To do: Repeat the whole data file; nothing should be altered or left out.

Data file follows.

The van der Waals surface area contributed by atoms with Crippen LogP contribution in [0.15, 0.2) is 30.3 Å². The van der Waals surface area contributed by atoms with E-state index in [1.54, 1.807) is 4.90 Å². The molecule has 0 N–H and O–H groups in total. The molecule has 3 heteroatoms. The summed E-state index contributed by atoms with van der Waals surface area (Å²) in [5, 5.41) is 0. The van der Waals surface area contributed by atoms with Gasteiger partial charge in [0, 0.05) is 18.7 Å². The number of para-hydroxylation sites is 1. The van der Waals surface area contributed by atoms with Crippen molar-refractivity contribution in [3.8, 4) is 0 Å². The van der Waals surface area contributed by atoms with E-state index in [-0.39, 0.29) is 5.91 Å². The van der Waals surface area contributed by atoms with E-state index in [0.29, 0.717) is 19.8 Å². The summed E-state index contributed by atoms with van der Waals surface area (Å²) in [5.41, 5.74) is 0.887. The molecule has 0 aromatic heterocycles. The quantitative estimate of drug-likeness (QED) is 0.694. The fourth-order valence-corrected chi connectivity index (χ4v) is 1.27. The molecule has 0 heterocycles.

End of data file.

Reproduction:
The van der Waals surface area contributed by atoms with Crippen LogP contribution in [0.15, 0.2) is 30.3 Å². The van der Waals surface area contributed by atoms with E-state index in [1.54, 1.807) is 4.90 Å². The molecule has 0 N–H and O–H groups in total. The molecule has 3 heteroatoms. The summed E-state index contributed by atoms with van der Waals surface area (Å²) in [5, 5.41) is 0. The van der Waals surface area contributed by atoms with Gasteiger partial charge in [0, 0.05) is 18.7 Å². The number of para-hydroxylation sites is 1. The van der Waals surface area contributed by atoms with Crippen molar-refractivity contribution in [3.8, 4) is 0 Å². The van der Waals surface area contributed by atoms with E-state index in [-0.39, 0.29) is 5.91 Å². The van der Waals surface area contributed by atoms with E-state index in [0.29, 0.717) is 19.8 Å². The summed E-state index contributed by atoms with van der Waals surface area (Å²) in [5.41, 5.74) is 0.887. The molecule has 0 aromatic heterocycles. The quantitative estimate of drug-likeness (QED) is 0.694. The fourth-order valence-corrected chi connectivity index (χ4v) is 1.27. The molecule has 0 heterocycles.